When I lived there in the early 1970s, the main shopping area in Frankfurt am Main centered around the Hauptwache U-Bahn stop. Part old world cobblestone streets and alleyways filled with small shops and part modern multifloor department stores, including the Kaufhof firebombed by the Andreas Baader (the future Rote Armee Fraktion leader) and others in an action against capitalism and war, the area covered several city blocks. It served as a crossroads for several streetcars, a subway (U-Bahn) station that included a large shopping area, the American Express office and lots of action. A few blocks away was the Opernplatz, site of the then bombed-out Frankfurt Opera House and the site of most major political rallies in the city.
One of my favorite stores to hang out in was in the underground shopping area at the Hauptwache. It was a fairly large store that sold records, books and periodicals. The first time I walked around the Hauptwache and found the store, it was the enlarged cover of the Evergreen Review featuring a picture of Che Guevara that attracted me. The date was in early March 1970. I wandered around the store, looking at the treasures therein. New Left books from around the world, mostly translated into German but some in English, leftist newspapers, a small English language book section, underground newspapers from Britain and the East Coast of the United States, and hundreds of rock, blues and classical records. I had no money. I fingered the records in the bins, determined to get some money and buy a couple of them. The next time I visited the store a clerk showed me the turntables in the back where I could listen to albums before purchasing. She sat me down with Jethro Tull’s second album and I gave it a listen.
The next time I went to the store, I had thirty Deutsch Marks in my pocket. It was enough to buy a record and a couple undergrounds. The first record I saw in the window, and the reason I’m writing about this store, was Bob Dylan’s Self Portrait. I had already read a good deal about the record, most of it negative. I didn’t care. I loved Bob Dylan. I bought it without a listen. It cost thirty DM. No underground newspapers for me that time.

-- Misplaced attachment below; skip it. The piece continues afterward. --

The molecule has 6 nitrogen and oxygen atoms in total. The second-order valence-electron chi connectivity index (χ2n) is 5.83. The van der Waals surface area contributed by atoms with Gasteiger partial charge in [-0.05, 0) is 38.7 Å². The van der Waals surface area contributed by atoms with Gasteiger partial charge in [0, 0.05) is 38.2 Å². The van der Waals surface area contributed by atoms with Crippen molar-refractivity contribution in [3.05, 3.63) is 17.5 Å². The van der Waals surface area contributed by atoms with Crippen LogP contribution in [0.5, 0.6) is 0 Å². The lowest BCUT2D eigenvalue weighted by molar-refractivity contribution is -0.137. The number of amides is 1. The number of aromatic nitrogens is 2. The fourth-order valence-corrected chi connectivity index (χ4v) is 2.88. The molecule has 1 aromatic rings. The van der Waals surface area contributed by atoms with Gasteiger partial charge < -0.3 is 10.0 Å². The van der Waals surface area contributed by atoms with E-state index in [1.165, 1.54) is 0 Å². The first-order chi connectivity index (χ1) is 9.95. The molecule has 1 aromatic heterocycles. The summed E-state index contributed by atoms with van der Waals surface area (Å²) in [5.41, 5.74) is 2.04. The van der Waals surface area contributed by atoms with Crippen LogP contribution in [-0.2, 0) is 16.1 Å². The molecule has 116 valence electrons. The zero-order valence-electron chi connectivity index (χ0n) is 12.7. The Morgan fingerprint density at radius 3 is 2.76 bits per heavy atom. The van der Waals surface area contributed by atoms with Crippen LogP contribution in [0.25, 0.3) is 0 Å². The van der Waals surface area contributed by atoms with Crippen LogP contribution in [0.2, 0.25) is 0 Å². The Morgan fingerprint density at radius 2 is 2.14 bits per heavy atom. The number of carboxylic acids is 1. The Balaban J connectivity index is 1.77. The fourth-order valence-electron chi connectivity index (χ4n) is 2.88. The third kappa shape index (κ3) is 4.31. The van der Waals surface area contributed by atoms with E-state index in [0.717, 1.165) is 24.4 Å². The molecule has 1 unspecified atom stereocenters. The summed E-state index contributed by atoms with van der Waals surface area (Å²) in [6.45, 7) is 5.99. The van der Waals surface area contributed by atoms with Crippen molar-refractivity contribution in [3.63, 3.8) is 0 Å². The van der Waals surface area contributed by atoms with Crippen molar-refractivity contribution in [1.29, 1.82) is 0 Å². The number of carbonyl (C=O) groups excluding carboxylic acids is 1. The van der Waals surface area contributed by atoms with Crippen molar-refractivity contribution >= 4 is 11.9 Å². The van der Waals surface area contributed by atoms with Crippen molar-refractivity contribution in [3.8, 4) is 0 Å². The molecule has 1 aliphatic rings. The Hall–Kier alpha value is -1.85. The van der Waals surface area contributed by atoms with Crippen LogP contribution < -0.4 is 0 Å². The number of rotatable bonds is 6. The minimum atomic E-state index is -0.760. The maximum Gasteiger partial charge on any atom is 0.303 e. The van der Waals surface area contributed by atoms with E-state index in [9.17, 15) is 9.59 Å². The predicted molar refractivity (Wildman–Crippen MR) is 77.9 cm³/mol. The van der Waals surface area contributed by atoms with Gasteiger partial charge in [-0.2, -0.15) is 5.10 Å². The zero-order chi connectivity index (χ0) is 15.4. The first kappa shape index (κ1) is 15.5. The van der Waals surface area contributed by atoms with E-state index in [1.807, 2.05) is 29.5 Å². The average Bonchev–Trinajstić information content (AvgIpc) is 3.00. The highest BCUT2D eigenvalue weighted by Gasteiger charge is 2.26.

After getting on the streetcar home I opened the bag, unwrapped the cellophane from the album and studied the package. The songs were mostly traditional tunes with a couple live recordings of Dylan and the Band from the previous year’s Isle of Wight festival. The front was a primitivist style painting of Dylan by Dylan. A self-portrait obviously. When I got home, I put it on the turntable. I was immediately taken, even with some of what seemed to be overproduction on some of the tracks. Besides the two tracks from Isle of Wight (Quinn the Eskimo and Like a Rolling Stone), my favorite tunes were “Days of ‘49” and “Blue Moon.”
Fast forward to 2013. A new Self Portrait disc is in my player. It’s titled Another Self Portrait and includes the tracks from the first album with that name and a few others from the same period, including a demo version of “When I Paint My Masterpiece” a couple early takes on tunes that were on 1969’s Nashville Skyline and some songs that appeared on the New Morning disc. The tracks are almost all completely stripped down. Just Bob and guitar on quite a few of them. It’s even better than the original. The innocence present in this collection makes me wish it was still here. Since it isn’t, this helps me pretend otherwise.
Dylan’s voice here is the voice of an earnest troubadour. There is little of the smoky raspiness present in his mid-sixties material nor the world-weary gruffness of Dylan’s current persona. The music is as close to pure as anything ever released by Dylan. The guitar is clear and clean, his picking and strumming reflecting a casual and comfortable relationship with the instrument. The songs that include other players remind one of a very talented and friendly jam session. The songs range from outlaw ballads to songs of love; from pop standards to Dylan compositions. Arrangements are modified and time signatures changed, creating an element of surprise for the listener and lending a different understanding to the lyrics.